Alternatively, when the isocyanates functionalities of the polyisocyanate are blocked, both the components of the coating composition can be stored in the same container in the form of a one-pack coating composition. When the crosslinking component contains the blocked polyisocyanate, the curing step takes place at elevated baking temperatures.

If the crosslinking component contains melamine, the coating composition can be formulated as a one pack coating composition since the melamine does not react with the highly branched copolyester polyol under normal storage conditions and elevated baking temperature is required to cure or crosslink a layer of the coating composition into a coating.

When the crosslinking component contains the polyisocyanate and melamine, the curing step occurs in two stages, first stage taking place under ambient conditions and the second stage taking place at elevated baking temperatures.

The first-pack of the two-pack coating composition contains the binder component and the second-pack contains the crosslinking component, which includes the polyisocyanate. If desired, the melamine can be in the first-pack. The two packs are mixed just prior to use or about 5 to 30 minutes before use to form a potmix. A layer of the potmix is typically applied to a substrate by conventional techniques, such as, spraying, electrostatic spraying, roller coating, dipping or brushing. If used as a clear coating, a layer having a thickness in the range of from 25 micrometers to 75 micrometers is applied over a metal substrate, such as, automotive body, which is often pre-coated with other coating layers, such as an electrocoat, primer and a basecoat. The two pack coating composition may be dried and cured at ambient temperatures or may be baked upon application for about 10 to 60 minutes at baking temperatures ranging from about 80° C. to 160° C. The mixture can also contain pigments and can be applied as a mono coat or a basecoat layer over a primed substrate.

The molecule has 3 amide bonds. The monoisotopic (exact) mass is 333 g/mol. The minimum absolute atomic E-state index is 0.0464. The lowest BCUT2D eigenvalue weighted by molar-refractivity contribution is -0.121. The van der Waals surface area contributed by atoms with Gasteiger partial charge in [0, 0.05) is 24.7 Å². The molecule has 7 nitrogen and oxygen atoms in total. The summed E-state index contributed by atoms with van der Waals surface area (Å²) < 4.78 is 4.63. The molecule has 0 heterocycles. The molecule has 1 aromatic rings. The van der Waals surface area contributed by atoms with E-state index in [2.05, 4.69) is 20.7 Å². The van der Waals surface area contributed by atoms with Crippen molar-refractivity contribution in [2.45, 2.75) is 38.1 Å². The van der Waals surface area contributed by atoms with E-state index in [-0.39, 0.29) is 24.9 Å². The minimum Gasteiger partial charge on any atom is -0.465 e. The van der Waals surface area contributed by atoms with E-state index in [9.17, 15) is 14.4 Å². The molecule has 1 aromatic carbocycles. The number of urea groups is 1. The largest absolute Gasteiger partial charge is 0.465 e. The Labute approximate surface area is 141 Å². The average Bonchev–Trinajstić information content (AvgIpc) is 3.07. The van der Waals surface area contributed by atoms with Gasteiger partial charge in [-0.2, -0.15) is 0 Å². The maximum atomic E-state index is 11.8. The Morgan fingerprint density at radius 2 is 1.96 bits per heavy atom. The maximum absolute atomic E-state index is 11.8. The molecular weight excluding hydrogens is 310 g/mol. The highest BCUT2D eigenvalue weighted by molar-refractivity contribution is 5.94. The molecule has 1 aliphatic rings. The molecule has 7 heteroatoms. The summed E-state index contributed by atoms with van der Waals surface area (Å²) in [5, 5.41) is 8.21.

When a one-pack coating composition containing a blocked polyisocyanate or a melamine is used, a layer thereof applied over a substrate using afore-described application techniques, is cured at a baking temperature in the range of from 80° C. to 200° C., preferably in the range of 80° C. to 160° C., for about 60 to 10 minutes. It is understood that actual baking temperature would vary depending upon the catalyst and blocking agent used and the amount thereof, thickness of the layer being cured and the blocked isocyanate functionalities and the optional melamine utilized in the coating composition. The use of the foregoing baking step is particularly useful under OEM conditions.

If desired, the composition can be pigmented to form a colored mono coat, basecoat, or primer. About 0.1% to 200% by weight, based on the total weight of the binder and crosslinking component solids, of conventional pigments can be added using conventional techniques in which a mill base containing pigment, dispersant and solvent is first formed. The mill base is then mixed with the composition to form a colored composition. This composition can be applied and cured as described above.

The coating composition of the present invention is suitable for providing coatings on variety of substrates, such as metal, plastic, composite, wood and concrete substrates. The present composition is especially suitable for providing clear coatings in automotive OEM or refinish applications typically used in coating autobodies.